Like clockwork, the Texas Hill Country comes alive every spring with a colorful display of wildflowers, a palette of purples, reds, whites, yellows and pinks.

But not to be outdone, we have our own display.

While the exhibit of color to the north adorns gently sloping hillsides, ours covers upper stretches of beach, scattering a vivid mix of whites, reds, rose-purples and yellows among the drab colors of beach-front sand.

Because our beaches aren’t all equally blessed with sand, it’s best to visit the eastern or western ends of the island where ample sand has accumulated to support bountiful wildflowers.

In these areas, the whites of beach morning glory and yellows of beach evening primrose are the first to appear in March and April.

Morning glory white flowers are distinctive, each sporting a tubular center colored yellow. Evening primrose flowers are likewise unmistakable, each with four large yellow petals and an upward-directed four-lobed stigma. The large yellow petals appear in late afternoon or evening then wither and turn red as they age.

The lovely rose-purple flowers of railroad vine emerge a little later in the spring. Its large, uniquely shaped leaf resembles a goat’s footprint and is responsible for its alternate name — goat-foot morning glory.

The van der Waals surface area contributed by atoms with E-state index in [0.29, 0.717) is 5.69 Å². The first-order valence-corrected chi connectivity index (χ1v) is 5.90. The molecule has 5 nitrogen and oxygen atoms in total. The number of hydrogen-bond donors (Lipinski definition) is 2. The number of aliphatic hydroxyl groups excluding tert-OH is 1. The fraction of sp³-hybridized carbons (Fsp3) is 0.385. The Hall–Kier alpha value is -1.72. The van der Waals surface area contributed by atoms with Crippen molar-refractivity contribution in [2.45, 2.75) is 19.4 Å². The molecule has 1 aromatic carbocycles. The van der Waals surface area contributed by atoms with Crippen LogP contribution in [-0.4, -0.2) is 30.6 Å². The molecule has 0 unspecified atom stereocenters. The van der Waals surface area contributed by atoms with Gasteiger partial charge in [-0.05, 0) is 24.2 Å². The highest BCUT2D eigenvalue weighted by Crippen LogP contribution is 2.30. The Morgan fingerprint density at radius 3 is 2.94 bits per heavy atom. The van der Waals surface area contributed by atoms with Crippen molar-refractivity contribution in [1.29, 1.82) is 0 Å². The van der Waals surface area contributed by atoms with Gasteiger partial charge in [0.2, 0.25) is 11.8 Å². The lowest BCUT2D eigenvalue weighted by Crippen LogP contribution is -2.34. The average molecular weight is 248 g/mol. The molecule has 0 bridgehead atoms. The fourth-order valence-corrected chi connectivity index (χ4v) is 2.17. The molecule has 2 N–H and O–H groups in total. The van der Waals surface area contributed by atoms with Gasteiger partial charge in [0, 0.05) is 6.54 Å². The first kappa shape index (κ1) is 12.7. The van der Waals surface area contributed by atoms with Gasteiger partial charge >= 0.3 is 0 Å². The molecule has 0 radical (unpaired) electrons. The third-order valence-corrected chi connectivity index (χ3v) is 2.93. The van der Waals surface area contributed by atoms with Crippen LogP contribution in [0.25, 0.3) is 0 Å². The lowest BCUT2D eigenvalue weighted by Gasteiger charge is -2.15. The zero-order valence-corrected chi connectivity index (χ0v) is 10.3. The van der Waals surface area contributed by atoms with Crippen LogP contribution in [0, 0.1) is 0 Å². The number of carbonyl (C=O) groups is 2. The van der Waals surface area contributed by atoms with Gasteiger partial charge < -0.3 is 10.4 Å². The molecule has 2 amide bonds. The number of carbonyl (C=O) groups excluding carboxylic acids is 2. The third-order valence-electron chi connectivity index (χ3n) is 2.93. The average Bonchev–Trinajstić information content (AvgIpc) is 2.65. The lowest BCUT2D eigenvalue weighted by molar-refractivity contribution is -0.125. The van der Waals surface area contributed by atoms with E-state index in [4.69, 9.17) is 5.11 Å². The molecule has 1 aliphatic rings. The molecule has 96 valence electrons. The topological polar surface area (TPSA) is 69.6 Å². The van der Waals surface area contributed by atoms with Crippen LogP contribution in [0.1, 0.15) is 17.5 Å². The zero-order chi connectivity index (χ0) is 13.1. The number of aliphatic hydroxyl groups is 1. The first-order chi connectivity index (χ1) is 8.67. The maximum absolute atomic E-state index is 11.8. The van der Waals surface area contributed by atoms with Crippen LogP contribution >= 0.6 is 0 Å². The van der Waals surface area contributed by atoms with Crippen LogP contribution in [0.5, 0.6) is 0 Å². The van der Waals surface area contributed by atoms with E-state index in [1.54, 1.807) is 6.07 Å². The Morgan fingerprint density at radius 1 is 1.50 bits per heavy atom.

More than just a pretty sight, these three wildflowers are important in trapping sand and stabilizing dunes. Morning glories and railroad vines produce trailing stems, or runners, up to 100 feet long. Runners send down anchoring rootlets along their entire length, securing sand across large swathes of dunes. Although evening primroses don’t form runners, they do form dense mats of vegetation that likewise hold sand in place.

While the three species above grow on foredunes — the front side of the dunes that faces the water — sunflowers grow atop dunes. Unlike the more familiar tall sunflowers, dune sunflowers are only a foot or two tall and form a thick ground cover. But you’ll still know it’s a sunflower thanks to its upright flowers with yellow petals and a dark brown center.

Indian blankets also prefer dune tops. This wildflower, also called firewheel, forms a dense ground cover and produces easily recognizable flowers with yellow-tipped red petals.

Camphor daisy and camphorweed are wildflowers that grow closer to the water’s edge on scattered piles of sand several feet high. Since both are early colonizers of these piles called coppice mounds, they are vital in trapping and holding sand along the beach front.

The two coppice mound wildflowers are very similar, each having small yellow flowers, a short growth form and a camphor odor from crushed leaves. To distinguish them, you’ll have to examine the leaf edges. If you see teeth along the leaf edges, it’s camphor daisy.

These seven wildflowers are now on display on our beach front dunes. Take a look soon, because when the dog days of summer arrive, the collection will be gone until next year.

Steve Alexander, a retired marine scientist, is a Texas Master Naturalist and an adjunct faculty member at Texas A&M University at Galveston. He’s a regular contributor to The Daily News.

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